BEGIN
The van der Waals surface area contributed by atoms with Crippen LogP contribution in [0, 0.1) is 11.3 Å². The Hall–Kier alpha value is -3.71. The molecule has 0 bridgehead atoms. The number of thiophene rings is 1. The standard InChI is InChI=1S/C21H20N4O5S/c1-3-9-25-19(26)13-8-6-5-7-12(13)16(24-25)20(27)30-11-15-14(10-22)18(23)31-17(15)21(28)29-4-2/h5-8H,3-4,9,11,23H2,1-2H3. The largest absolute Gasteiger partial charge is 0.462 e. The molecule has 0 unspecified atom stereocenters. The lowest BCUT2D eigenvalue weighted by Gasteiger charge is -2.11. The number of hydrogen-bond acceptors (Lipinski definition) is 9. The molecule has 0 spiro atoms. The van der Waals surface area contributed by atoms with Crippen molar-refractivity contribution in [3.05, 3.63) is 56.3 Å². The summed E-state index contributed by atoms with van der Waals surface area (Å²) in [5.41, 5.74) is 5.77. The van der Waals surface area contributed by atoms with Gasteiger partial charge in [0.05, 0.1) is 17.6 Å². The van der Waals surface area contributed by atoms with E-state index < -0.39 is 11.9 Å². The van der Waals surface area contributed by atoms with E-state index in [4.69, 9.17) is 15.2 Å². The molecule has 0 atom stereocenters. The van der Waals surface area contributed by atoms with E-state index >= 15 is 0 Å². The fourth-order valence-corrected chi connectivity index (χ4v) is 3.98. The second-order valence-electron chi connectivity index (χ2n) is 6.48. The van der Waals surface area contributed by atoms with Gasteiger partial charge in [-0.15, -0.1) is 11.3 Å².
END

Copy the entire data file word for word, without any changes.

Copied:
The van der Waals surface area contributed by atoms with Crippen LogP contribution in [0, 0.1) is 11.3 Å². The Hall–Kier alpha value is -3.71. The molecule has 0 bridgehead atoms. The number of thiophene rings is 1. The standard InChI is InChI=1S/C21H20N4O5S/c1-3-9-25-19(26)13-8-6-5-7-12(13)16(24-25)20(27)30-11-15-14(10-22)18(23)31-17(15)21(28)29-4-2/h5-8H,3-4,9,11,23H2,1-2H3. The largest absolute Gasteiger partial charge is 0.462 e. The molecule has 0 unspecified atom stereocenters. The lowest BCUT2D eigenvalue weighted by Gasteiger charge is -2.11. The number of hydrogen-bond acceptors (Lipinski definition) is 9. The molecule has 0 spiro atoms. The van der Waals surface area contributed by atoms with Crippen molar-refractivity contribution in [3.05, 3.63) is 56.3 Å². The summed E-state index contributed by atoms with van der Waals surface area (Å²) in [5.41, 5.74) is 5.77. The van der Waals surface area contributed by atoms with Gasteiger partial charge in [0.05, 0.1) is 17.6 Å². The van der Waals surface area contributed by atoms with E-state index < -0.39 is 11.9 Å². The van der Waals surface area contributed by atoms with E-state index in [4.69, 9.17) is 15.2 Å². The molecule has 0 atom stereocenters. The van der Waals surface area contributed by atoms with E-state index >= 15 is 0 Å². The fourth-order valence-corrected chi connectivity index (χ4v) is 3.98. The second-order valence-electron chi connectivity index (χ2n) is 6.48. The van der Waals surface area contributed by atoms with Gasteiger partial charge in [-0.15, -0.1) is 11.3 Å².